A new battery energy storage project will be built across four sites in the Riverland, which the company says will be the largest of its kind in Australia.
Global energy company Enel X is building the commercial and industrial battery energy storage system (BESS) at sites owned by the Central Irrigation Trust (CIT) at Waikerie, Loveday, Berri and Chaffey, which is set to be operational by mid-2022.
The batteries will provide a commercial benefit to both Enel X and the CIT, but are also set to boost energy security in the Riverland and form part of South Australia's grid as more renewable energy sources come online.
"Batteries offer a lot of potential for generating efficiencies, especially in local areas, as we transition to a more distributed power grid," Enel X's Asia Pacific director Jeff Renaud said.
"There's already a concentration of solar power in the Riverland region, which is starting to cause midday power demand issues.
"So with a concentration of batteries in the region, that can naturally balance out those issues, which can avoid the need, for instance, for there to be future constraints on the amount of solar power that can be generated in the middle of the day."
Boosting capacity in the power grid
The BESS project will hook up with Enel X's Virtual Power Plant, a national system that recognises the demand for energy around Australia and can provide support to maximise energy savings and provide power.
"The battery is acting in relation to what's happening at the national market level, and what's happening with the CIT's local consumption, but in so doing there is a natural alignment between those two things and what the local network is really asking for as well," Mr Renaud said.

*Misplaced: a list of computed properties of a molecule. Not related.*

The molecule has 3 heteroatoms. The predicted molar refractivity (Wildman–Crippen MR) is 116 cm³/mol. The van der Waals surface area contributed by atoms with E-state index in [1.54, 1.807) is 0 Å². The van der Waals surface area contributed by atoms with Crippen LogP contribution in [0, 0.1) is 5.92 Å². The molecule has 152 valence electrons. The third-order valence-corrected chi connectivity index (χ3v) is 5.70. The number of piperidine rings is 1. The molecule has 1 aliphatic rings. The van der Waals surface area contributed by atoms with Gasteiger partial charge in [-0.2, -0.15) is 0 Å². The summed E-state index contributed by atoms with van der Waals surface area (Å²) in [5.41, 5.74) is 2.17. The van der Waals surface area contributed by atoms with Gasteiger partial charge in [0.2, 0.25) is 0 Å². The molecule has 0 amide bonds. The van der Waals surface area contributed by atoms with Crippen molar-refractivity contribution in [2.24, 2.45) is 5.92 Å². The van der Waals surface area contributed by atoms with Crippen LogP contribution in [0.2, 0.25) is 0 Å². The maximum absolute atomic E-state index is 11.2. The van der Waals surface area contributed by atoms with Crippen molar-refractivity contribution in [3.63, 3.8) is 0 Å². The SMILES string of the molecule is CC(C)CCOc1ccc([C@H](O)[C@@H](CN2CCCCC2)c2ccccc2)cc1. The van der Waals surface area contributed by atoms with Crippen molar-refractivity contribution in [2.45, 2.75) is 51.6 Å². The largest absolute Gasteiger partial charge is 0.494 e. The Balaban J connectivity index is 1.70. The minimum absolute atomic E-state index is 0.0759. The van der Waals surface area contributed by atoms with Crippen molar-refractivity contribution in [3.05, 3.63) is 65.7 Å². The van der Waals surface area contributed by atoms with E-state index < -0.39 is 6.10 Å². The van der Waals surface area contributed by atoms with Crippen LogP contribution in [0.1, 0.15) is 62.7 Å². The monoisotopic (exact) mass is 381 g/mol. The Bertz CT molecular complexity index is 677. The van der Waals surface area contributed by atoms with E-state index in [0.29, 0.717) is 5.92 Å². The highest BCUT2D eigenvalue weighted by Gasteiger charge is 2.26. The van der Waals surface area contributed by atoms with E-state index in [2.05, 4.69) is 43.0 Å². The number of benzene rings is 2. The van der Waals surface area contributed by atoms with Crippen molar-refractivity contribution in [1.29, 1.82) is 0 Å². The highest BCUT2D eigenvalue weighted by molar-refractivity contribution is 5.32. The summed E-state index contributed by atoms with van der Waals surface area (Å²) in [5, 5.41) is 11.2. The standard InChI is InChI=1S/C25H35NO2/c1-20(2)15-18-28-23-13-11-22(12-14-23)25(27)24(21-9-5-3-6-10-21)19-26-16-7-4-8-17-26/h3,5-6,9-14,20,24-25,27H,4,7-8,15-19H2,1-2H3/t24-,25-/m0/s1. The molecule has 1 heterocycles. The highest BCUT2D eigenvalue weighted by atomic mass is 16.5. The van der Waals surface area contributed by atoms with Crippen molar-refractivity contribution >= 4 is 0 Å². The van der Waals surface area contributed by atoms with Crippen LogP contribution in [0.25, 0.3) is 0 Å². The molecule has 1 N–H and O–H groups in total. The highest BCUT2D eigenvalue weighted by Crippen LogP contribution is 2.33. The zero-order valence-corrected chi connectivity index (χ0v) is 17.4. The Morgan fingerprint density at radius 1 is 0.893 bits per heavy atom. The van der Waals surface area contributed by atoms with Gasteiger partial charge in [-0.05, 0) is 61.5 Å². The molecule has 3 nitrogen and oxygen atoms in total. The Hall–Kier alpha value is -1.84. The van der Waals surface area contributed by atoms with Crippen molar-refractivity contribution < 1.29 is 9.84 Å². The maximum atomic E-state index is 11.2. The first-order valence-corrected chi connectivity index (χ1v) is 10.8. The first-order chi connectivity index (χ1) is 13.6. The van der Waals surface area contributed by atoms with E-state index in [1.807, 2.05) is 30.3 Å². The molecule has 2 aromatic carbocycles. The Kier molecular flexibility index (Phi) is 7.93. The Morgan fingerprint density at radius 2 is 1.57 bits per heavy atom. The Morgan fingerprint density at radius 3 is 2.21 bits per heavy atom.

"So it's essentially delivering local network benefits without explicitly being linked to a local network initiative."
The CIT is set to gain support for its irrigation and other local customers for their energy demands, but the company said the project would be able to supply additional energy to the Riverland.
"We are the custodians for the battery, we are the conduits to help Enel X hook in to the network, and that's an important part of them; they need to have customers like us to gain access to the network," said Greg McCaron, CEO of the Central Irrigation Trust.
"And by providing us some of the benefits, there's a reason for us to allow them to do that, so we get that demand control, and to have demand control that's worthwhile. You need to be a larger power user, and that's where we come into it."
Founder and editor of the online publication Renew Economy, Giles Parkinson, said the Riverland BESS system looked to be a reasonably sized installation, that would be broadly beneficial and should help to counteract situations like the widespread 2016 blackouts.
"Depending on the structure of the battery and the way it's framed, it can add extra resilience to the local grid," he said.
"A commercial and industrial battery project will be built in the Riverland in 2022, to help the take-up of solar energy and help energy reliability.
"And as we move towards more renewables, and there's no grid more transitioned to renewables, wind and solar, than South Australia, just having more battery storage around the grid is going to be beneficial."